Crazy: A Father's Search Through America's Mental Health Madness by Pete Earley

Crazy: A Father's Search Through America's Mental Health Madness, Pete EarleyThis will be the fifth year of the One Book, One Community project. Its success on campus and in the community prompted Chancellor G. David Gearhart to provide the project with a permanent budget, drawing on money from private donations to the Chancellor’s Fund.

“The One Book, One Community project has strong academic value and campus support from faculty and students alike," Gearhart said. "Like its predecessors in this series, Crazy will provide our campus community with an intellectually stimulating shared experience. I look forward to reading it and to the discussions and special programs related to it."

“The committee is very grateful to the chancellor for his support,” said Fitzpatrick. “We believe this support will go a long way toward helping the One Book, One Community project become an essential and sustainable program at the University of Arkansas. We are working to build a program that enriches our students’ education and becomes a memorable experience for the entire community.”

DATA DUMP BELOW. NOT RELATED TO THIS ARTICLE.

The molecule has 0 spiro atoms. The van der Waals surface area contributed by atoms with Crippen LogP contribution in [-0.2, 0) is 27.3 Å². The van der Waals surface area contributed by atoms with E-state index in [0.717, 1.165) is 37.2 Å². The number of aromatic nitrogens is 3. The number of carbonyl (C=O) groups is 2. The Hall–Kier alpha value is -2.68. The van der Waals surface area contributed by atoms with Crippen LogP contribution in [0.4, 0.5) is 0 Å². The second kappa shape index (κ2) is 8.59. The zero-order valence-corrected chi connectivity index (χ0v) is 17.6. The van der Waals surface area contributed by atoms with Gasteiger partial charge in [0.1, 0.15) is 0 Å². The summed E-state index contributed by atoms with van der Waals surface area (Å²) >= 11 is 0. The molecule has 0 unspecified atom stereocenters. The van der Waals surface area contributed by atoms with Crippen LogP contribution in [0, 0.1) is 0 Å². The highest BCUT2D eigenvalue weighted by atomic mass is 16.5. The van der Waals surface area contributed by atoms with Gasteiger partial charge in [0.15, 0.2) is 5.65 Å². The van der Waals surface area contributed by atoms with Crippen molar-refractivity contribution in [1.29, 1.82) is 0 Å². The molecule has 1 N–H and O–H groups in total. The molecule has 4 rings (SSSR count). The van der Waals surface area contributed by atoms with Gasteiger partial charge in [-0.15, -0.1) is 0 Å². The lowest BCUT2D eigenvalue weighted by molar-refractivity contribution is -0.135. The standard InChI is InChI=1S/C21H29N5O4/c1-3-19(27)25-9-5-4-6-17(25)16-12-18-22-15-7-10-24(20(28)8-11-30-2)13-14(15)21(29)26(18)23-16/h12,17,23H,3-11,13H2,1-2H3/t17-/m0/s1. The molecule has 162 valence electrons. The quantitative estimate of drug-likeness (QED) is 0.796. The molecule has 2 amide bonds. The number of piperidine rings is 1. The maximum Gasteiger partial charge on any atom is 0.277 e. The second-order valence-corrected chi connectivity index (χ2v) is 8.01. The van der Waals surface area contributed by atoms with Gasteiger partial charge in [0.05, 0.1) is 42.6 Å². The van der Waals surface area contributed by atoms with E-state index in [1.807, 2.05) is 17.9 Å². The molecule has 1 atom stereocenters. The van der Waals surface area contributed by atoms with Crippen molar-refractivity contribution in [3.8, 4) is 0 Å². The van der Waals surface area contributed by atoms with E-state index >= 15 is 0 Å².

Students in their University Perspectives course and several other classes will read, discuss and write about Crazy as part of their course assignments. Pete Earley will visit Fayetteville November 7-8 to speak with students and faculty, deliver a public lecture, and meet with local book club members at the Fayetteville Public Library.

Pete Earley is a storyteller who has penned 13 books including the New York Times bestseller The Hot House and the 2007 Pulitzer Prize finalist Crazy: A Father’s Search Through America’s Mental Health Madness.

After a 14-year career in journalism, including six years at The Washington Post, Pete became a full-time author with a commitment to expose the stories that entertain and surprise.

His honest reporting and compelling writing helped him garner success as one of few authors with ”the power to introduce new ideas and give them currency,” according to Washingtonian magazine.

When Pete’s life was turned upside down by the events recounted in his book Crazy, he joined the National Alliance of Mental Illness to advocate for strong mental health reform on the public stage.

This new advocacy has taken him to 46 different states and multiple countries around the globe where he delivers speeches to rally against the troubled mental health systems and for the mentally ill.

Visit Pete Earley's website.